Lacking the romantic imagery of the 1745 uprising of supporters of Bonnie Prince Charlie, the Jacobite rebellion of 1715 has received far less attention from scholars. Yet the '15, just eight years after the union of England and Scotland, was in fact a more significant threat to the British state. This book is the first thorough account of the Jacobite rebellion that might have killed the Act of Union in its infancy.
Drawing on a substantial range of fresh primary resources in England, Scotland and France, Daniel Szechi analyses not only large and dramatic moments of the rebellion but also the smaller risings that took place throughout Scotland and northern England. He examines the complex reasons that led some men to rebel and others to stay at home, and he reappraises the economic, religious, social and political circumstances that precipitated a Jacobite rising. Shedding new light on the inner world of the Jacobites, Szechi reveals the surprising significance of their widely supported but ultimately doomed rebellion.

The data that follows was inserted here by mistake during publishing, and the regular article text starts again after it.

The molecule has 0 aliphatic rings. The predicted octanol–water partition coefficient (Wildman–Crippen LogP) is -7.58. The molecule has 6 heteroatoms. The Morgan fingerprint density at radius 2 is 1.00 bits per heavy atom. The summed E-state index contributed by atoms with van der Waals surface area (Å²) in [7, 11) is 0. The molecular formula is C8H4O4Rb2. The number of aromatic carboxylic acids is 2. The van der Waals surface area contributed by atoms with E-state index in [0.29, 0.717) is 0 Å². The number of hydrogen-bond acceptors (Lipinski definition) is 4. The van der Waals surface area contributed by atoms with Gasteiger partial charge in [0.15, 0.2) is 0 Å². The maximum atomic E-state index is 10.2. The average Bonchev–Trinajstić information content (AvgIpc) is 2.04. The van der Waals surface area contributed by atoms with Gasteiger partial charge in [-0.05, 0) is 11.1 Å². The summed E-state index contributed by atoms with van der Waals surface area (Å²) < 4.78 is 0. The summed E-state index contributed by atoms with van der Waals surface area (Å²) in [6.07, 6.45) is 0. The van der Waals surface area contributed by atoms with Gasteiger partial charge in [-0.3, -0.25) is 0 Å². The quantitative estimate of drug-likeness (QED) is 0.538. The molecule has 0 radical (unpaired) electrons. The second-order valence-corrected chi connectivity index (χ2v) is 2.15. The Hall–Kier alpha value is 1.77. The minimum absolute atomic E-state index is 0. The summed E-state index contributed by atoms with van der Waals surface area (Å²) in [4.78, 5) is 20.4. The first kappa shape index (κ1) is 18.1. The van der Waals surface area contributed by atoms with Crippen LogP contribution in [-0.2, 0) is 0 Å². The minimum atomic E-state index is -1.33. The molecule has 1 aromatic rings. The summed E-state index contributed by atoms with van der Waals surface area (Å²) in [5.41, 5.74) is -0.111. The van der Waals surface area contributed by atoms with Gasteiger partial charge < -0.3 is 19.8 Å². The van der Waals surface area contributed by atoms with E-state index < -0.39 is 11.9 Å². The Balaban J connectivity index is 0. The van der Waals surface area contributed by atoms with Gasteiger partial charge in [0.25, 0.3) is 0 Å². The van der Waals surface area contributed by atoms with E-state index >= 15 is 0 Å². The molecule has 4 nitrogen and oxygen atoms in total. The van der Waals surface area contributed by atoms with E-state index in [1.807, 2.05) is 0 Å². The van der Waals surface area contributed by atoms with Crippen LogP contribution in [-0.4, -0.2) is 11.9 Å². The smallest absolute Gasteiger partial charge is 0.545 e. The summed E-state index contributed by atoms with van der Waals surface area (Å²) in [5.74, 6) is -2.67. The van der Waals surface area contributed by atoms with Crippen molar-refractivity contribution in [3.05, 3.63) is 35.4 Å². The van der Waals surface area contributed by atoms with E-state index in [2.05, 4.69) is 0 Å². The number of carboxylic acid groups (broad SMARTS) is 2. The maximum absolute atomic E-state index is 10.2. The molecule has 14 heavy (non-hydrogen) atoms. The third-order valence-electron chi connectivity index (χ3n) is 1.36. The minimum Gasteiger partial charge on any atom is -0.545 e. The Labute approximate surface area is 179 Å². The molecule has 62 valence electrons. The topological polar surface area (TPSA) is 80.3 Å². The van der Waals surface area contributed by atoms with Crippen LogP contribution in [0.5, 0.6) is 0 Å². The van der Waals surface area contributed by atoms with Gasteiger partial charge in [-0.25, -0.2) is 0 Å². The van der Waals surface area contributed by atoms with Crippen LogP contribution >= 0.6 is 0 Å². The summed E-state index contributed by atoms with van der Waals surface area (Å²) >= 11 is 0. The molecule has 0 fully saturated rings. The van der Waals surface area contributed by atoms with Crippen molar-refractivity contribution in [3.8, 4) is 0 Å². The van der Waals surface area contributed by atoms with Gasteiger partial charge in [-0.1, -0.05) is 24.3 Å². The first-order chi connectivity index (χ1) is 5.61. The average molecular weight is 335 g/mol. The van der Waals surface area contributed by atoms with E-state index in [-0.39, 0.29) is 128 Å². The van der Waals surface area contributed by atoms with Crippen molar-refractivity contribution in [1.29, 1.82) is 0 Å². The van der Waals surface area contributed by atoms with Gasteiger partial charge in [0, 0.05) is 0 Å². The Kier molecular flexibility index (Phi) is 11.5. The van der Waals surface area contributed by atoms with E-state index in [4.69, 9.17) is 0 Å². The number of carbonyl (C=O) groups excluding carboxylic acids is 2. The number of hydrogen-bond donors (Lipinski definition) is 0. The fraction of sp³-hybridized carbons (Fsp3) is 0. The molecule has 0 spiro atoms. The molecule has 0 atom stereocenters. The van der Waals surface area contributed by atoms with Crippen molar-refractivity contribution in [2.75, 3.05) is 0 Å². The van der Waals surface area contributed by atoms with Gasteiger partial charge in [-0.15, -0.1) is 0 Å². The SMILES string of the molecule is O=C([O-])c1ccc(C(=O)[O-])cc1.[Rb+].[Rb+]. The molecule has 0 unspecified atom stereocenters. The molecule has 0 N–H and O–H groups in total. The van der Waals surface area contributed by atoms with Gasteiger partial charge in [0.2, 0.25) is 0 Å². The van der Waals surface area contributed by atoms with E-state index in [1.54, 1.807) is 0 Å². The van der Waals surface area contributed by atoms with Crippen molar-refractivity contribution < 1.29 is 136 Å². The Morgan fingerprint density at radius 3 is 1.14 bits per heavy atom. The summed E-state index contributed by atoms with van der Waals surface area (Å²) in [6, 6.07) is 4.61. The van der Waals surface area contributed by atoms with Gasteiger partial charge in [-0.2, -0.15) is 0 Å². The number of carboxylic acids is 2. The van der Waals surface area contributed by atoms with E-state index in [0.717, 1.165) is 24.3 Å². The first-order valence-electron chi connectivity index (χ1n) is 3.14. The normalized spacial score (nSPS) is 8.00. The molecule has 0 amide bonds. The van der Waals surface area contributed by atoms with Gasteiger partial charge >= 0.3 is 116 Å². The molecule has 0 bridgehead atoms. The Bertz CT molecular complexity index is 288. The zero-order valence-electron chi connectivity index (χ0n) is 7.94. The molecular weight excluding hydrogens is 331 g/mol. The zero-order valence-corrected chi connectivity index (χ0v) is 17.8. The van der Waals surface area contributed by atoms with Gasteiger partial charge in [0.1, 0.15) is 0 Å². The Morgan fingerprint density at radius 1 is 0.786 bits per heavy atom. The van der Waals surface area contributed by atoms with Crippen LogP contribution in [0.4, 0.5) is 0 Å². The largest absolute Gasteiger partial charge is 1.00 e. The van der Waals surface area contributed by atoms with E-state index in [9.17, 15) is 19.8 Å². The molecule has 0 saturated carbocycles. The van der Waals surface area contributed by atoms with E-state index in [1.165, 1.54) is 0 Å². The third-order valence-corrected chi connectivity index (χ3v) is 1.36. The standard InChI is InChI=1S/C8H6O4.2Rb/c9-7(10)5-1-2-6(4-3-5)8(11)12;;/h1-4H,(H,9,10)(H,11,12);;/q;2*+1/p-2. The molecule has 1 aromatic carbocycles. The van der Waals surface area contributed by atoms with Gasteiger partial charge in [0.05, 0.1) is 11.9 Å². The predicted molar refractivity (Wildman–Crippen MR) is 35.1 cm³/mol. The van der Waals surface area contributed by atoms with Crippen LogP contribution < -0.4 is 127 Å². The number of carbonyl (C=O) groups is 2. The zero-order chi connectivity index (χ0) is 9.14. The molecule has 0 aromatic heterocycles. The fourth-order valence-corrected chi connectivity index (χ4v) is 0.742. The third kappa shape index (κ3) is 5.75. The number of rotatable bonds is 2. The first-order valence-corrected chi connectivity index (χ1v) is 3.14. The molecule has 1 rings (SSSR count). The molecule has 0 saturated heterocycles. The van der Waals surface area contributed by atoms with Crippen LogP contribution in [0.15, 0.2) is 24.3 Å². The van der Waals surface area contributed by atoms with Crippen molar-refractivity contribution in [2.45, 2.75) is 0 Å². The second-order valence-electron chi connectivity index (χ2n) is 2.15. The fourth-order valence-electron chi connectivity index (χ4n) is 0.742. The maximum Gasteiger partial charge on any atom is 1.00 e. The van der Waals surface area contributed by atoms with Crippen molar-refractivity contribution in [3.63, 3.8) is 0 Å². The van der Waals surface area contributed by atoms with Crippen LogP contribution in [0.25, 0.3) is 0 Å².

Daniel Szechi is a graduate of the University of Sheffield and St Antony's College, Oxford and is a professor of history at Auburn University in Alabama. He has written extensively on Jacobitism and the early eighteenth-century British Isles. His books include 'The Jacobites: Britain and Europe 1688-1788' (1994) and 'George Lockhart of Carnwath 1689-1727: A Study in Jacobitism' (2002).